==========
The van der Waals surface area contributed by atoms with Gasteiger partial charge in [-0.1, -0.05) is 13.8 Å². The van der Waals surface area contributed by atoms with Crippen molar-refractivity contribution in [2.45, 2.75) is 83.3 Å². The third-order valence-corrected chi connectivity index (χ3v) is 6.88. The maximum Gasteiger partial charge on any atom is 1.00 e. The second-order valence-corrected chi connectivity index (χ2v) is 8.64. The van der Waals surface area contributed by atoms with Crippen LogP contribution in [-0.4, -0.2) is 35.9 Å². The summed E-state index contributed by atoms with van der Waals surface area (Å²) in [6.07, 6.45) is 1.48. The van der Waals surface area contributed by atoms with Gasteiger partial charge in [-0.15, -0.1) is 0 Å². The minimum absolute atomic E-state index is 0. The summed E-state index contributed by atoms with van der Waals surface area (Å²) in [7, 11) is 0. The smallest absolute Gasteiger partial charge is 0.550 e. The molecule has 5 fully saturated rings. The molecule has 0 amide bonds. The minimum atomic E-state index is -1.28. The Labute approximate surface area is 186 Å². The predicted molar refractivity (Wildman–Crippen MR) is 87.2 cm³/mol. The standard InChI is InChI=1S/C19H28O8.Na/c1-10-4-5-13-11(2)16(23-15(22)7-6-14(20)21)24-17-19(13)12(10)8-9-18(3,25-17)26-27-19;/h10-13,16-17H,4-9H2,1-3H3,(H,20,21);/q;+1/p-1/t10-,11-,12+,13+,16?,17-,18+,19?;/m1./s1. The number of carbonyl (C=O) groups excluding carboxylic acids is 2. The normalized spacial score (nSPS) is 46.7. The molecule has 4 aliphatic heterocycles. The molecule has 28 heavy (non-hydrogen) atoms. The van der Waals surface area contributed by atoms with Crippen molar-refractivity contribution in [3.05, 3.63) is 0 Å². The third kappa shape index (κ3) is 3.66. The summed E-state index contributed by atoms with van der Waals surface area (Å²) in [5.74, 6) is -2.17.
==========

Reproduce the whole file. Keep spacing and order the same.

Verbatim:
The van der Waals surface area contributed by atoms with Gasteiger partial charge in [-0.1, -0.05) is 13.8 Å². The van der Waals surface area contributed by atoms with Crippen molar-refractivity contribution in [2.45, 2.75) is 83.3 Å². The third-order valence-corrected chi connectivity index (χ3v) is 6.88. The maximum Gasteiger partial charge on any atom is 1.00 e. The second-order valence-corrected chi connectivity index (χ2v) is 8.64. The van der Waals surface area contributed by atoms with Crippen LogP contribution in [-0.4, -0.2) is 35.9 Å². The summed E-state index contributed by atoms with van der Waals surface area (Å²) in [6.07, 6.45) is 1.48. The van der Waals surface area contributed by atoms with Gasteiger partial charge in [-0.15, -0.1) is 0 Å². The minimum absolute atomic E-state index is 0. The summed E-state index contributed by atoms with van der Waals surface area (Å²) in [7, 11) is 0. The smallest absolute Gasteiger partial charge is 0.550 e. The molecule has 5 fully saturated rings. The molecule has 0 amide bonds. The minimum atomic E-state index is -1.28. The Labute approximate surface area is 186 Å². The predicted molar refractivity (Wildman–Crippen MR) is 87.2 cm³/mol. The standard InChI is InChI=1S/C19H28O8.Na/c1-10-4-5-13-11(2)16(23-15(22)7-6-14(20)21)24-17-19(13)12(10)8-9-18(3,25-17)26-27-19;/h10-13,16-17H,4-9H2,1-3H3,(H,20,21);/q;+1/p-1/t10-,11-,12+,13+,16?,17-,18+,19?;/m1./s1. The number of carbonyl (C=O) groups excluding carboxylic acids is 2. The normalized spacial score (nSPS) is 46.7. The molecule has 4 aliphatic heterocycles. The molecule has 28 heavy (non-hydrogen) atoms. The van der Waals surface area contributed by atoms with Crippen molar-refractivity contribution in [3.05, 3.63) is 0 Å². The third kappa shape index (κ3) is 3.66. The summed E-state index contributed by atoms with van der Waals surface area (Å²) in [5.74, 6) is -2.17.